Finding Your Way: the Challenging Japanese Addresses

  • HOW TO
  • Have you ever gotten lost or confused when searching for an address in Japan? You may be thinking this is because you were new in Japan. But there might be a glitch in the address itself. Actually some streets in Japan do not have any names. Only major streets, crossings, and landmarks have names and thus it is better to have a clear information of the address and possibly a GPS with you. Also, the ‘named places’ in Japan are sometimes ignored in mentioning an address and are used only on special occasions like if a festival or a ceremony is taking place nearby. So, extra care is advised.

    Japanese addressing system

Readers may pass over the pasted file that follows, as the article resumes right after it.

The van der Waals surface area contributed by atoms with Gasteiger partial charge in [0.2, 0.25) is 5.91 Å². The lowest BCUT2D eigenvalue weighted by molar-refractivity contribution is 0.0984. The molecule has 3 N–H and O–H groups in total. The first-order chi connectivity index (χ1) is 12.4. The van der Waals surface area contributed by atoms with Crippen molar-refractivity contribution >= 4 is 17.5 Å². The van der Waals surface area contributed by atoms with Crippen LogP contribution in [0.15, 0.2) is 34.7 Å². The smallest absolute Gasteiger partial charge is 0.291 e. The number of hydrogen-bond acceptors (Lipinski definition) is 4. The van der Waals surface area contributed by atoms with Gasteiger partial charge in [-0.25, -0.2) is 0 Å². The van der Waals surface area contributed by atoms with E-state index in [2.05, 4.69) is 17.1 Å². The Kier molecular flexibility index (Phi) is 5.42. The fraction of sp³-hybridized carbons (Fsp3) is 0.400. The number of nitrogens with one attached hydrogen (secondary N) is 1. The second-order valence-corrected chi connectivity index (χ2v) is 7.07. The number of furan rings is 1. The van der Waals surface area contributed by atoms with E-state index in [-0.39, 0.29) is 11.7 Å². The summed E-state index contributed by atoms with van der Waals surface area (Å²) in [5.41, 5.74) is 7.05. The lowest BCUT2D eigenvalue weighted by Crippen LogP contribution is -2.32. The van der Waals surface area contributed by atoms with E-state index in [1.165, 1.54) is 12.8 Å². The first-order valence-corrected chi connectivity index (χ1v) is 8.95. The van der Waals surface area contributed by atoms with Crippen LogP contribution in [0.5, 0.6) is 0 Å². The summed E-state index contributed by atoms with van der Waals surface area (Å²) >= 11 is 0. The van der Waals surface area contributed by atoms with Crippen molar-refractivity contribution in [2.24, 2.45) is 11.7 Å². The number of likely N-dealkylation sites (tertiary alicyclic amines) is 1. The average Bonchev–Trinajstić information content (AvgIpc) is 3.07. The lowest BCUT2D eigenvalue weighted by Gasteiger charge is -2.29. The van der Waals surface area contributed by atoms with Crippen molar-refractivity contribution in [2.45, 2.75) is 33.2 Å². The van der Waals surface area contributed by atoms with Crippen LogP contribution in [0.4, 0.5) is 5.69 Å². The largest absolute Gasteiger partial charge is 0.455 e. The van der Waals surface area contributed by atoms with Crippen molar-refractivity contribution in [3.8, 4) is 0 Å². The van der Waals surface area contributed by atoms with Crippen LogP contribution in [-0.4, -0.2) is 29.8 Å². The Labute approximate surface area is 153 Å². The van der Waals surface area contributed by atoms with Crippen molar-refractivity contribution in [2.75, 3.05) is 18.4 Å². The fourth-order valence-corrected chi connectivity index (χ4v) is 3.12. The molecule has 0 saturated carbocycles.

Japanese addressing system is entirely opposite to that of Western addressing system. In Western addresses, the street numbers are followed by the names of larger areas while in Japan, it is fairly ambiguous due to the vastness of its urban growth. Japanese addresses are started with the name of the prefecture (ken) followed by the city (shi) and further broken down into ward (ku) or village (mura) or a small town (cho). So, the order is from the largest entity to the smallest. In some places of Japan such as Kyoto and Sapporo, there are additional entities called Grids or Lands. So, do not be confused when you are in those places. If you want to mail a letter or a package from abroad to Japan and if you are confused with the addressing system, you can simply write the address in any order in Romaji. Usually, the Postal System in Japan is very effective and is flexible in their delivery terms. The other countries with similar addressing system as that of Japan are South and North Korea, and China. However, recently, South Korea has changed its addressing system to Western style in major cities like Seoul.